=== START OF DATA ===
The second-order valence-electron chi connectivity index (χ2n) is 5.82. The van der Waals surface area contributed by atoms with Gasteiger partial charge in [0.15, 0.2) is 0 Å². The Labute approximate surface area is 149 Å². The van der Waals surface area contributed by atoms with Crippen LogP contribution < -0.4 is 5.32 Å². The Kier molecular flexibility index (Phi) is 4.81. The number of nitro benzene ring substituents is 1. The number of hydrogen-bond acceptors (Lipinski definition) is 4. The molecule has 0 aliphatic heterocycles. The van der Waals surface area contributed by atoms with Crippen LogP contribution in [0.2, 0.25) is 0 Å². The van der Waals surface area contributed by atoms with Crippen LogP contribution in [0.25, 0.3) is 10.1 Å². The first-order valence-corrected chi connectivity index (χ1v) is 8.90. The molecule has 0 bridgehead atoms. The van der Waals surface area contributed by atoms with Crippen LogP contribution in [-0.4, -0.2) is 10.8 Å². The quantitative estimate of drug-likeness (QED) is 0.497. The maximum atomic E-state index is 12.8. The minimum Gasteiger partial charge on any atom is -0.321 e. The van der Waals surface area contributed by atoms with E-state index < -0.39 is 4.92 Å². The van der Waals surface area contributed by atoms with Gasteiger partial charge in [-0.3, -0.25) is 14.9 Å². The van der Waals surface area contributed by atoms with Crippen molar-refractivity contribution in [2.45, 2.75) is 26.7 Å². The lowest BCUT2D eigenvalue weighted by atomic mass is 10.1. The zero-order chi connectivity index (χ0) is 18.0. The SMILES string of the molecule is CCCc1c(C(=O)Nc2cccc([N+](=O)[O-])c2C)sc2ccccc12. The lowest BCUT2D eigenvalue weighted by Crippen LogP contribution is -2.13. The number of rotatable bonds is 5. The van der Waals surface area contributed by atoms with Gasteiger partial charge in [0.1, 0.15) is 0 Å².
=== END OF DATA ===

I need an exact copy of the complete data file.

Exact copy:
The second-order valence-electron chi connectivity index (χ2n) is 5.82. The van der Waals surface area contributed by atoms with Gasteiger partial charge in [0.15, 0.2) is 0 Å². The Labute approximate surface area is 149 Å². The van der Waals surface area contributed by atoms with Crippen LogP contribution < -0.4 is 5.32 Å². The Kier molecular flexibility index (Phi) is 4.81. The number of nitro benzene ring substituents is 1. The number of hydrogen-bond acceptors (Lipinski definition) is 4. The molecule has 0 aliphatic heterocycles. The van der Waals surface area contributed by atoms with Crippen LogP contribution in [0.2, 0.25) is 0 Å². The van der Waals surface area contributed by atoms with Crippen LogP contribution in [0.25, 0.3) is 10.1 Å². The first-order valence-corrected chi connectivity index (χ1v) is 8.90. The molecule has 0 bridgehead atoms. The van der Waals surface area contributed by atoms with Crippen LogP contribution in [-0.4, -0.2) is 10.8 Å². The quantitative estimate of drug-likeness (QED) is 0.497. The maximum atomic E-state index is 12.8. The minimum Gasteiger partial charge on any atom is -0.321 e. The van der Waals surface area contributed by atoms with E-state index < -0.39 is 4.92 Å². The van der Waals surface area contributed by atoms with Gasteiger partial charge in [-0.3, -0.25) is 14.9 Å². The van der Waals surface area contributed by atoms with Crippen molar-refractivity contribution in [2.45, 2.75) is 26.7 Å². The lowest BCUT2D eigenvalue weighted by atomic mass is 10.1. The zero-order chi connectivity index (χ0) is 18.0. The SMILES string of the molecule is CCCc1c(C(=O)Nc2cccc([N+](=O)[O-])c2C)sc2ccccc12. The lowest BCUT2D eigenvalue weighted by Crippen LogP contribution is -2.13. The number of rotatable bonds is 5. The van der Waals surface area contributed by atoms with Gasteiger partial charge in [0.1, 0.15) is 0 Å².